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Archive for May 23, 2017

RECIPE: One-Pan Chicken Dinner

We love the convenience of one-pan dinners. This one, from Good Eggs, makes yogurt-marinated chicken with spring veggies.

If you marinate the chicken two hours before (overnight, it takes just 15 minutes to prepare plus 8 minutes to cook. You should make the yogurt sauce at the same time.

Note that with chicken, dairy-based marinades, such buttermilk or yogurt, do the best job of tenderizing. They are only mildly acidic, so don’t toughen meat the way strongly acidic marinades do.

Don’t like turmeric? Substitute cumin or paprika. You can also add onion, lemon juice and ginger.

The chicken gets charred to smoky. You can stuff the chicken and vegetables into pita or serve the pita on the side.
 
RECIPE: YOGURT-MARINATED CHICKEN THIGHS WITH SPRING VEGETABLES

Ingredients

Gauge the amounts based on how many servings you’re preparing.

  • Plain yogurt
  • Turmeric, garlic, salt and pepper to taste
  • Boned chicken thighs
  • Asparagus
  • Spring onions (substitute scallions)
  • Zucchini
  • Olive oil
  • Salt and pepper
  • Pita
  •  
    For The Yogurt Sauce

  • 1 cup plain Greek yogurt
  • 2 tablespoons finely chopped fresh mint leaves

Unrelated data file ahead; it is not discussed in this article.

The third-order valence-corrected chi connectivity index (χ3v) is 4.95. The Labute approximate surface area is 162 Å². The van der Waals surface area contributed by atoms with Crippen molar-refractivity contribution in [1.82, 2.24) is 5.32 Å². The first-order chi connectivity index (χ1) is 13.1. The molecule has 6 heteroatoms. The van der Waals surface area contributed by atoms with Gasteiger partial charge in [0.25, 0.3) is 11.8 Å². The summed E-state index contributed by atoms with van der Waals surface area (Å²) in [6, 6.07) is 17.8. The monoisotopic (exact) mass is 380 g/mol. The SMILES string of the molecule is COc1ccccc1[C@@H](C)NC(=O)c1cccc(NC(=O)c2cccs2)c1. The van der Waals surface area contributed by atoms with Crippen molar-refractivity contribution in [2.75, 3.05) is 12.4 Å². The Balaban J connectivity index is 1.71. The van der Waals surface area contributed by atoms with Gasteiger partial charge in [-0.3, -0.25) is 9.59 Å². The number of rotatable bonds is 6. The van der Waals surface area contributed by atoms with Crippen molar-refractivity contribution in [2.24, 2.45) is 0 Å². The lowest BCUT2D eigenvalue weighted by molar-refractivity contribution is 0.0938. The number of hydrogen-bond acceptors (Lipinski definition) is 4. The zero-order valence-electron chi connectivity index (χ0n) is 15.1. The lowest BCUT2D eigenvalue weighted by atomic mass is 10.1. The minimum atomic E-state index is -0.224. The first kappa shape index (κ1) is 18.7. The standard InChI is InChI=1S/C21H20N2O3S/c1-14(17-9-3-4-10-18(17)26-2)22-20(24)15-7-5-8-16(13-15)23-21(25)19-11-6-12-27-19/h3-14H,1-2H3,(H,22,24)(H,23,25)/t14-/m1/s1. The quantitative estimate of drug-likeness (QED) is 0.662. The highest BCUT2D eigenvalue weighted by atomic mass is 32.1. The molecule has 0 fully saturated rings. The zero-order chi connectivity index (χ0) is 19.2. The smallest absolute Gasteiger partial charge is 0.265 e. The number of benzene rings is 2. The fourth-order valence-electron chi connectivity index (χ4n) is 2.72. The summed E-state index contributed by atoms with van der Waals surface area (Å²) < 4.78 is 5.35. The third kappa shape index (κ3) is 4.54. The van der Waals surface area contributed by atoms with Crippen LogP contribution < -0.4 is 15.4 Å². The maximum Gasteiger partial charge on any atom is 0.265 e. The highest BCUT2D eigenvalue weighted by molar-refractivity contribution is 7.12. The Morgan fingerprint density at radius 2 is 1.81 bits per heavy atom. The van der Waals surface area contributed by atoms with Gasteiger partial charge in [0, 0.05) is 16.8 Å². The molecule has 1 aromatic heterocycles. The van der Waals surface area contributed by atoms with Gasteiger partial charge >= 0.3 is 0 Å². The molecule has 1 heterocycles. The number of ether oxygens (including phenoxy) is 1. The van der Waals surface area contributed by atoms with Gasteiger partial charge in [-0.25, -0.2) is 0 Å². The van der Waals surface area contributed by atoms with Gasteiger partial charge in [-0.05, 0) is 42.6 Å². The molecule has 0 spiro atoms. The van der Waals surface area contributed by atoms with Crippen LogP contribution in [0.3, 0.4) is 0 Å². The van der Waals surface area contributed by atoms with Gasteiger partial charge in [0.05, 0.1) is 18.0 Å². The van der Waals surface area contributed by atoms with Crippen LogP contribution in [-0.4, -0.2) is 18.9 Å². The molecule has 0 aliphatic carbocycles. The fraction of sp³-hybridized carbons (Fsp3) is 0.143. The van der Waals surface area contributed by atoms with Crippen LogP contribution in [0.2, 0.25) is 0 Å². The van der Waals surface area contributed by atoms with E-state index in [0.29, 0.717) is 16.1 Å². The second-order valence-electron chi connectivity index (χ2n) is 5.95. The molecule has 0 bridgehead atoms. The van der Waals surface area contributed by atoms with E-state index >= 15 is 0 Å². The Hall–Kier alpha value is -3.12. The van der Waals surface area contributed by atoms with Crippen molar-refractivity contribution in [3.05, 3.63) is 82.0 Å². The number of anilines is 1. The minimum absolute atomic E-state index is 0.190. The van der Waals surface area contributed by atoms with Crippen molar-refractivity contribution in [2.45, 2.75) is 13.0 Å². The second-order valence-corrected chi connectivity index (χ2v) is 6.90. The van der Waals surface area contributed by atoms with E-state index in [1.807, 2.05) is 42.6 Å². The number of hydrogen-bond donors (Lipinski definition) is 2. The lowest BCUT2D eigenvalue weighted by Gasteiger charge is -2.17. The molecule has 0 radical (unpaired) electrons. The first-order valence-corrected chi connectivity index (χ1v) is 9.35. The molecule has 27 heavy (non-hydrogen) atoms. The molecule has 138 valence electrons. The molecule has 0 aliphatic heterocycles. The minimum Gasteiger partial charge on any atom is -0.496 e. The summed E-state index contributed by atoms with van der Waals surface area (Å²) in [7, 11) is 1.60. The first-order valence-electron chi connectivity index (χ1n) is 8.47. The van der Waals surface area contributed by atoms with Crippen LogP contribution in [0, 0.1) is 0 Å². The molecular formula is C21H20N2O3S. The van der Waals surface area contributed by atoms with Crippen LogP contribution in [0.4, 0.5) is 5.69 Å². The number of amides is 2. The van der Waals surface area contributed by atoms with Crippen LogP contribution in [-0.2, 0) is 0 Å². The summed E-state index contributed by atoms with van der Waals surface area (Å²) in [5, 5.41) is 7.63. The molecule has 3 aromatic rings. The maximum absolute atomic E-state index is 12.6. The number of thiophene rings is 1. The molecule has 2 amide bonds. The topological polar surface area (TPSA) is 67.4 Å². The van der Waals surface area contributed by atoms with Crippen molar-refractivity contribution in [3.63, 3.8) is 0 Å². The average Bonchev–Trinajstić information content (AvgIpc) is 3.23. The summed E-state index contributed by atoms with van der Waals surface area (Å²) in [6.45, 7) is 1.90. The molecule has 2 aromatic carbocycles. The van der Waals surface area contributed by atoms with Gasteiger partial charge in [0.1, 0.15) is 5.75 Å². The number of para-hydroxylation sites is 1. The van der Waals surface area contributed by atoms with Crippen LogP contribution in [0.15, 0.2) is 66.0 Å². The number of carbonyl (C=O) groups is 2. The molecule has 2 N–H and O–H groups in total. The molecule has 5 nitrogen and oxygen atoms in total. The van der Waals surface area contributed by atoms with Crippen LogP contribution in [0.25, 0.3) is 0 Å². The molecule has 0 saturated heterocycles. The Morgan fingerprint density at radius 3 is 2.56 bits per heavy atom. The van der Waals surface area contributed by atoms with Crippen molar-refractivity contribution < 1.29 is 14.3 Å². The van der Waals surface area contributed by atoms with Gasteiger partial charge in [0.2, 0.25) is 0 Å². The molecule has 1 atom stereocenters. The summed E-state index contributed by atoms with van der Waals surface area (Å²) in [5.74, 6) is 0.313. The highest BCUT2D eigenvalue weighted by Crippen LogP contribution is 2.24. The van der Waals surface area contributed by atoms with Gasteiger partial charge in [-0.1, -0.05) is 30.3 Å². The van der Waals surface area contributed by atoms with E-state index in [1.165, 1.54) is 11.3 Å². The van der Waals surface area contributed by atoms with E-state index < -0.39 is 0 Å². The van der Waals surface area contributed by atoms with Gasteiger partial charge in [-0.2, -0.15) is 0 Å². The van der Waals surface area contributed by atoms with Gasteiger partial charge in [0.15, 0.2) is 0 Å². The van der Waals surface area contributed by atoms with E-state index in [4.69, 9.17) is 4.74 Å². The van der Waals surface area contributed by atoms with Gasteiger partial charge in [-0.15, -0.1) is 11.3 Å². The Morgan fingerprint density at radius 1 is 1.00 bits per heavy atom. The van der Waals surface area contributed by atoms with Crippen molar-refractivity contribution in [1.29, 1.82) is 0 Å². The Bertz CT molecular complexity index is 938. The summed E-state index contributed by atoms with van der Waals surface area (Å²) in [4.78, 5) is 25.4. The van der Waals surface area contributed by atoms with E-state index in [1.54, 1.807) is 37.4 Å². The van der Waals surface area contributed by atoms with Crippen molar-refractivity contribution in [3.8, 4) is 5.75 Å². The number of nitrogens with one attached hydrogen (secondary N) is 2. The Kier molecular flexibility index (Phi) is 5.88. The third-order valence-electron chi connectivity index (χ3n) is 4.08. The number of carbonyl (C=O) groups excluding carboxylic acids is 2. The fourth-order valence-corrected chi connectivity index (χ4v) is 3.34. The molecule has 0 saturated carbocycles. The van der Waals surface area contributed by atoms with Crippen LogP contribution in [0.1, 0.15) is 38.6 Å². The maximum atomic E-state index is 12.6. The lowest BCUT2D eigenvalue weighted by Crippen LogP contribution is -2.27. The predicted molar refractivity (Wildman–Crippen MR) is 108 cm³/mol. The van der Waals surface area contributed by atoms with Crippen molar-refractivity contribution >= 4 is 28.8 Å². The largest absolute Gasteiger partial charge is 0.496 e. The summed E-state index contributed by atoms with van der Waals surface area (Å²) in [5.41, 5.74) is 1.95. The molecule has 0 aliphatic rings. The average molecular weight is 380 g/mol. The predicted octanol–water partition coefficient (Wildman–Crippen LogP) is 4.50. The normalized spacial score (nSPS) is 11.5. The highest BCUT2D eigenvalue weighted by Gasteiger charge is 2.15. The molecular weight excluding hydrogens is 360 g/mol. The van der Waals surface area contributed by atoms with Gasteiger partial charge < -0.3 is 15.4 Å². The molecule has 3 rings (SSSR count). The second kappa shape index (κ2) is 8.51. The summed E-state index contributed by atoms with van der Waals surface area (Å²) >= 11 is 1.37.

• 2 tablespoons extra-virgin olive oil
  • Fresh dill, garlic, salt and pepper to taste
  • ½ teaspoon salt, more to taste
  • 1 garlic clove
  • 2 tablespoons lime juice (from 1 large lime), more to taste
  •  
    Serve With

  • Spring green salad mix and lemon vinaigrette
  •  

    One Pan Chicken Dinner

    Boneless Chicken Thighs

    Ground Turmeric

    [1] Mediterranean-inspired chicken dinner (photo courtesy Good Eggs). [2] Boneless chicken thighs (photo courtesy Maple Leaf Health and Hospitality). [3] Ground turmeric (photo courtesy True Food Kitchen).

     
    Preparation

    1. PRE-marinate the chicken and make the yogurt sauce: Whisk together the yogurt, mint, oil, lime juice and salt. If too thick, add 1 to 2 tablespoons of water. Use a Microplane to finely grate garlic into the bowl. Stir, taste and adjust salt and lime juice as needed.

    2. PREHEAT the broiler. Trim the spring onions and asparagus and slice into 1-inch pieces. Slice the zucchini in quarters lengthwise, then into into 1-inch pieces, so they’re similar in size to the asparagus pieces.

    3. LINE a large baking sheet pan with aluminum foil and drizzle with 1 tablespoon olive oil. Spread the oil with the back of a spoon (or your fingers) to coat, and fill the pan with chicken and vegetables in a single layer.

    4. DRIZZLE the chicken and vegetables with olive oil. Use your hands to coat the vegetables in olive oil and sprinkle with salt and pepper. Broil for 7-8 minutes, until the chicken is a cooked through and a bit charred. While the broiler’s on…

    5. WRAP the pitas in foil, and place in the oven on lower rack to heat. Serve the chicken and vegetables in pita with the yogurt sauce; or serve the yogurt on the side as a dipping sauce.

    Here’s a video.